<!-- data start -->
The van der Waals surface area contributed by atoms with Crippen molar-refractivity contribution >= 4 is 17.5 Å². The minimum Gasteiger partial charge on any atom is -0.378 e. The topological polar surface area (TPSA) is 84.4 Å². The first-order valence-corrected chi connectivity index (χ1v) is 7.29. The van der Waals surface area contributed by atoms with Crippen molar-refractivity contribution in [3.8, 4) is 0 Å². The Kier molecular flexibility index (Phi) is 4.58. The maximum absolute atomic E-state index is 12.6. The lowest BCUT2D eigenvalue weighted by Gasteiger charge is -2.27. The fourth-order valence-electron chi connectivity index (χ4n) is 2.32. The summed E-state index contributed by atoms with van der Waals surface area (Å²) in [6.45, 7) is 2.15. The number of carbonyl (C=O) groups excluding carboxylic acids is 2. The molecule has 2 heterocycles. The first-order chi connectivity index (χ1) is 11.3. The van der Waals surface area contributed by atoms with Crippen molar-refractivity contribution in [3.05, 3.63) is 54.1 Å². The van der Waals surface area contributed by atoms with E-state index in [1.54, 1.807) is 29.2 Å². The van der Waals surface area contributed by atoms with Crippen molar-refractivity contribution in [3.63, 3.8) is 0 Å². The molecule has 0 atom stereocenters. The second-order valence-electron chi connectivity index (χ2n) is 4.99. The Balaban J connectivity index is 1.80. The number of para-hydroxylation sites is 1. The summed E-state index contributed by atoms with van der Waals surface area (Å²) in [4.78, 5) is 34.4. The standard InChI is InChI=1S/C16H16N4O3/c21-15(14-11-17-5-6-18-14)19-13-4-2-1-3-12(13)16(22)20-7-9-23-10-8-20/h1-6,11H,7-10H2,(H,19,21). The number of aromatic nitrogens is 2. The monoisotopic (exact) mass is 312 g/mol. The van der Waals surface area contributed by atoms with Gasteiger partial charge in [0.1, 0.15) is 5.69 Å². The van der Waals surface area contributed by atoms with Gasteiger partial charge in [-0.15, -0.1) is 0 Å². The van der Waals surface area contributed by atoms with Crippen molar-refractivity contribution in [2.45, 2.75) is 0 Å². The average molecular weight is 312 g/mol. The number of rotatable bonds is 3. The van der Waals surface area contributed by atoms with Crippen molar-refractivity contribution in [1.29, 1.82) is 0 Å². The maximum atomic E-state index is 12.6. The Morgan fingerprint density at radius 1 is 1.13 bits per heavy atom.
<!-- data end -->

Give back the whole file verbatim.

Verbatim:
The van der Waals surface area contributed by atoms with Crippen molar-refractivity contribution >= 4 is 17.5 Å². The minimum Gasteiger partial charge on any atom is -0.378 e. The topological polar surface area (TPSA) is 84.4 Å². The first-order valence-corrected chi connectivity index (χ1v) is 7.29. The van der Waals surface area contributed by atoms with Crippen molar-refractivity contribution in [3.8, 4) is 0 Å². The Kier molecular flexibility index (Phi) is 4.58. The maximum absolute atomic E-state index is 12.6. The lowest BCUT2D eigenvalue weighted by Gasteiger charge is -2.27. The fourth-order valence-electron chi connectivity index (χ4n) is 2.32. The summed E-state index contributed by atoms with van der Waals surface area (Å²) in [6.45, 7) is 2.15. The number of carbonyl (C=O) groups excluding carboxylic acids is 2. The molecule has 2 heterocycles. The first-order chi connectivity index (χ1) is 11.3. The van der Waals surface area contributed by atoms with Crippen molar-refractivity contribution in [3.05, 3.63) is 54.1 Å². The van der Waals surface area contributed by atoms with E-state index in [1.54, 1.807) is 29.2 Å². The van der Waals surface area contributed by atoms with Crippen molar-refractivity contribution in [3.63, 3.8) is 0 Å². The molecule has 0 atom stereocenters. The second-order valence-electron chi connectivity index (χ2n) is 4.99. The Balaban J connectivity index is 1.80. The number of para-hydroxylation sites is 1. The summed E-state index contributed by atoms with van der Waals surface area (Å²) in [4.78, 5) is 34.4. The standard InChI is InChI=1S/C16H16N4O3/c21-15(14-11-17-5-6-18-14)19-13-4-2-1-3-12(13)16(22)20-7-9-23-10-8-20/h1-6,11H,7-10H2,(H,19,21). The number of aromatic nitrogens is 2. The monoisotopic (exact) mass is 312 g/mol. The van der Waals surface area contributed by atoms with Gasteiger partial charge in [0.1, 0.15) is 5.69 Å². The van der Waals surface area contributed by atoms with Gasteiger partial charge in [-0.15, -0.1) is 0 Å². The van der Waals surface area contributed by atoms with Crippen molar-refractivity contribution in [2.45, 2.75) is 0 Å². The average molecular weight is 312 g/mol. The number of rotatable bonds is 3. The van der Waals surface area contributed by atoms with Crippen molar-refractivity contribution in [1.29, 1.82) is 0 Å². The maximum atomic E-state index is 12.6. The Morgan fingerprint density at radius 1 is 1.13 bits per heavy atom.